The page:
Favorite Photo Friday: Standing in front of the masterworks and feeling inspired by the art and the story behind the images.
We almost missed our chance to see Rembrandt in America at the Minneapolis Institue of Arts. The exhibit is running from June 24 - September 16. Yes, it ends soon! Krista and I were in Minneapolis for the Pillsbury House production of The Brothers Size at the Guthrie Studio. We wanted to make good use of our time in the metro to see Rembrandt. When we got to the ticket window, I noticed reduced prices for children, students, and seniors. I looked at Krista and said, "Where's the single mom discount?" The ticket guy said that they didn't have any more non-member passes available until 7:00 pm. That wouldn't work for us. So, he offered us a membership. We went with a dual membership since it was a better deal, and we got a discount for living outside the metro, so it was really affordable. We felt great about supporting the arts in Minnesota and can now attend the special exhibits as part of our membership. Having a limit on non-member entries is a great way to get more people to become members.
We couldn't take pictures inside the exhibit. It was interesting to get the audio tour so we could hear the story behind the paintings. Some of the works that were once attributed to Rembrandt are no longer thought to be his, but those of his students. He taught his students to paint exactly like he did, so there are elements of his style in all of them. Still, the experts can tell his original voice from those who imitated him.
Krista's favorite portrait was of a little girl with blondish-red curls. She's described her as a real-life girl, her hair pinned up and brushed, and yet had fly-aways and a bit of a tossled look. Her eyes are captivating. She is featured on the Minneapolis Institute of Arts' page on the Rembrandt exhibit.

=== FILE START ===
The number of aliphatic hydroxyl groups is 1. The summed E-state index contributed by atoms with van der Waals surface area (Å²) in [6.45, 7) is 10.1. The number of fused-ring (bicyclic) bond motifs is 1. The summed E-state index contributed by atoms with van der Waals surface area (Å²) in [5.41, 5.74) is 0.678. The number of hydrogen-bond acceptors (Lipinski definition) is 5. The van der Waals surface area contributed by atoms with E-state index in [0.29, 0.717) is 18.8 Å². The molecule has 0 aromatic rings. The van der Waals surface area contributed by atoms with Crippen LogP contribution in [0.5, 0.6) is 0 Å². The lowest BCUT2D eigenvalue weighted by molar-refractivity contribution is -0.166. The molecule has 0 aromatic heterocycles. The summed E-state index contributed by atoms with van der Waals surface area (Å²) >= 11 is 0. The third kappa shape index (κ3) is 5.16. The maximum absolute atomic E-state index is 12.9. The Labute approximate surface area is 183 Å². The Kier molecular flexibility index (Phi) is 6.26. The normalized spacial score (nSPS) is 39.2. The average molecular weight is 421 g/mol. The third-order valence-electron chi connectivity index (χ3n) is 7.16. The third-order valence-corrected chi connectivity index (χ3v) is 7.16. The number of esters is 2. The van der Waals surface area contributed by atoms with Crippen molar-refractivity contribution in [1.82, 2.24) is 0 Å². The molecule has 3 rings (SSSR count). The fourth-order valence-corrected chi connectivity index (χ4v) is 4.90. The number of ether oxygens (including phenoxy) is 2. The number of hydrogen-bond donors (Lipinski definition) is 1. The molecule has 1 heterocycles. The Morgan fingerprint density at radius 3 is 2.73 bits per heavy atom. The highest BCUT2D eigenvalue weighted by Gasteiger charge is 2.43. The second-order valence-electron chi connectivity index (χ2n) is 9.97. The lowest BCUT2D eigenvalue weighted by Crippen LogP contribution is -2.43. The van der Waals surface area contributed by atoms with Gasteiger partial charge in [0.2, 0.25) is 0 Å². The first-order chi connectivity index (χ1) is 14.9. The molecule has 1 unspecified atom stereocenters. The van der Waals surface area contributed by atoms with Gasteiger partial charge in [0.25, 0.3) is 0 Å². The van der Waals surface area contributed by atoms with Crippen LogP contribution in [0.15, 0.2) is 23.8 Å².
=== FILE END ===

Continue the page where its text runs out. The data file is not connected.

I liked the one called A Man Reading. It's featured in this review from the time when the exhibit was at the North Carolina Museum of Art. I also felt the emotional impact of the young woman holding a knife with a wound in her heart. The commentor explained that Rembrandt was in love with this woman, but was unable to marry her. They had children together, but she was scorned and publicly shamed for her relationship with him and had to call herself a whore in front of some kind of "morality committee" because she had a baby out of wedlock.
After our great day of art and theatre, not to mention another delicious meal at Spoonriver, Krista said that art and theatre and literature are more than just entertainment. They make you think. And, I'll add to that - The experience of seeing the masterworks up close and personal, of watching the actors bring a story to life, of reading the words and meeting the authors is something that becomes part of you. It lifts you up. It inspires and sets you free to...
Go. Create. Inspire! (in your own unique way)
Journaling Prompt: Do you have a favorite painting or artform that inspires you?